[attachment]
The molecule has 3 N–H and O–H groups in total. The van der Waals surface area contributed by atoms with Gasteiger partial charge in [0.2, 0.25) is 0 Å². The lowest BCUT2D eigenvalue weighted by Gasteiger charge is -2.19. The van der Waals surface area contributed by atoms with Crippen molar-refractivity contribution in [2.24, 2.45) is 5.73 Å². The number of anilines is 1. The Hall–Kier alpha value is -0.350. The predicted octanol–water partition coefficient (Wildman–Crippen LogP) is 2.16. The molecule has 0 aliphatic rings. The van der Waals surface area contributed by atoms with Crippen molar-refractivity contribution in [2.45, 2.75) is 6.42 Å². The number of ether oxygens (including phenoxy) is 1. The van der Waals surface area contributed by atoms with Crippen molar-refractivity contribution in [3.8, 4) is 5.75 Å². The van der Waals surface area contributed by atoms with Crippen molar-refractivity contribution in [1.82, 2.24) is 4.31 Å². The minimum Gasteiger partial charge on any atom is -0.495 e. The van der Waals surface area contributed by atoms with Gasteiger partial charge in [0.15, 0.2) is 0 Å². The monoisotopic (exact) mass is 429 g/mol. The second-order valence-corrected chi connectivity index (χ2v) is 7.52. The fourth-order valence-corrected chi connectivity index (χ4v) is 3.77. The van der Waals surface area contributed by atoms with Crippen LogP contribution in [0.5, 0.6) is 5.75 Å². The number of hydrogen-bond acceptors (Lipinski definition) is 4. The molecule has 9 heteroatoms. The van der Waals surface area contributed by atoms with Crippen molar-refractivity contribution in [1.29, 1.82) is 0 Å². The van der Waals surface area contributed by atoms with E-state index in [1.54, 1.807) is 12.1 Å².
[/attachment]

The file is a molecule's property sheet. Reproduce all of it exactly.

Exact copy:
The molecule has 3 N–H and O–H groups in total. The van der Waals surface area contributed by atoms with Gasteiger partial charge in [0.2, 0.25) is 0 Å². The lowest BCUT2D eigenvalue weighted by Gasteiger charge is -2.19. The van der Waals surface area contributed by atoms with Crippen molar-refractivity contribution in [2.24, 2.45) is 5.73 Å². The number of anilines is 1. The Hall–Kier alpha value is -0.350. The predicted octanol–water partition coefficient (Wildman–Crippen LogP) is 2.16. The molecule has 0 aliphatic rings. The van der Waals surface area contributed by atoms with Crippen molar-refractivity contribution in [2.45, 2.75) is 6.42 Å². The number of ether oxygens (including phenoxy) is 1. The van der Waals surface area contributed by atoms with Crippen molar-refractivity contribution in [3.8, 4) is 5.75 Å². The van der Waals surface area contributed by atoms with Crippen molar-refractivity contribution in [1.82, 2.24) is 4.31 Å². The minimum Gasteiger partial charge on any atom is -0.495 e. The van der Waals surface area contributed by atoms with Gasteiger partial charge in [0.15, 0.2) is 0 Å². The monoisotopic (exact) mass is 429 g/mol. The second-order valence-corrected chi connectivity index (χ2v) is 7.52. The fourth-order valence-corrected chi connectivity index (χ4v) is 3.77. The van der Waals surface area contributed by atoms with Crippen LogP contribution in [0.5, 0.6) is 5.75 Å². The number of hydrogen-bond acceptors (Lipinski definition) is 4. The molecule has 9 heteroatoms. The van der Waals surface area contributed by atoms with Crippen molar-refractivity contribution in [1.29, 1.82) is 0 Å². The van der Waals surface area contributed by atoms with E-state index in [1.54, 1.807) is 12.1 Å².